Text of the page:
October is ADHD Awareness Month and I’d like to bring awareness to the fact that many children who had ADHD continue to have ADHD as adults. It used to be believed that kids outgrew ADHD. If you were diagnosed with ADHD as a child and assumed that you outgrew it as you matured, you may want to examine your situation. If you lose things, forget appointments, make impulsive decisions or act impulsively, are often running late or have other frequent issues, it’s possible that you still have ADHD. If you are a woman who has wondered if you have ADHD but thought you couldn’t have it because you were never diagnosed as a child, I urge you to get evaluated. ADHD presents differently in girls and women. In school, many girls are not diagnosed with ADHD because they do not exhibit noticeable behavior issues that boys often do. For instance, girls may be able to sit quietly in their seats instead of popping out of them frequently without permission. ADHD is frequently overlooked in females.
If you are an adult and you suspect you have ADHD, I encourage you to get it evaluated. If it turns out you do have ADHD, it is possible that you would benefit significantly from one of the many ADHD medications. Not all ADHD medications are stimulants, if that is something that you are concerned about taking. Additionally, there is a short (about 10 week) CBT (cognitive-behavioral therapy) treatment specifically for ADHD which may be of help to you whether or not you take medication.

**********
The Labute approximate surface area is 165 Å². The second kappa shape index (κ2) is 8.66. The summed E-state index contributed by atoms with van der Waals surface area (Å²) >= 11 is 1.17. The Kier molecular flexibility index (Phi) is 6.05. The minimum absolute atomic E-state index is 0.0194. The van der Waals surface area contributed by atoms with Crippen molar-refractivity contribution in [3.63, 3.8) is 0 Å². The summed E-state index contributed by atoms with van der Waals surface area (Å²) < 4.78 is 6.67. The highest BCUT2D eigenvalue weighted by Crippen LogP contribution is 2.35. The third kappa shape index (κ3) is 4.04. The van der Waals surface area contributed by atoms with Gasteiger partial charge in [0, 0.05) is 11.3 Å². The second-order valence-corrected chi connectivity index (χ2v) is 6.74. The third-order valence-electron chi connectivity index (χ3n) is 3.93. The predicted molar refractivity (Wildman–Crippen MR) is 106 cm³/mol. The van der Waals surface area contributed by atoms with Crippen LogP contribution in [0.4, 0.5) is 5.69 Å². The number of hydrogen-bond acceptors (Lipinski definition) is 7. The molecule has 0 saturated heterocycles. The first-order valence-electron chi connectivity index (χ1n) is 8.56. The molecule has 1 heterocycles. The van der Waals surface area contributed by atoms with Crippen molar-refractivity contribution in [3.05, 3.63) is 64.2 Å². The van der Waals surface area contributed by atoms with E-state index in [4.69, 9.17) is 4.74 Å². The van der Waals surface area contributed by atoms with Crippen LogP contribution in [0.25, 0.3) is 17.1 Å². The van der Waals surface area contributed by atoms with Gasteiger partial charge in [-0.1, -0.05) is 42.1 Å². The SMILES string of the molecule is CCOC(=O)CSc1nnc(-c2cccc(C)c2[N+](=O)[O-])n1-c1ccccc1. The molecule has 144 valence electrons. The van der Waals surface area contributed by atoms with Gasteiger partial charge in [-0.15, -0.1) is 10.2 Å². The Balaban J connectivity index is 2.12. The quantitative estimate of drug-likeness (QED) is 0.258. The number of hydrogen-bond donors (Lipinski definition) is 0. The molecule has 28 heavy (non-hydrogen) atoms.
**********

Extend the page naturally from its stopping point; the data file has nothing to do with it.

These articles address symptoms of ADHD in adults and discuss how those can show up in your life:
Use this brief screening tool to see if it is likely you have ADHD. This screening tool is not diagnostic by itself, but it is something you can show your doctor to support your case that you may have ADHD:
If you or someone you know is dealing with PTSD, I invite you to set up a free 15-minute consultation with me to learn how I can help you resolve the PTSD in about 12 sessions without having to talk about the traumatic details. Sound too good to be true? Let me explain how this therapy works. Call or text Alicia at 816-226-4678.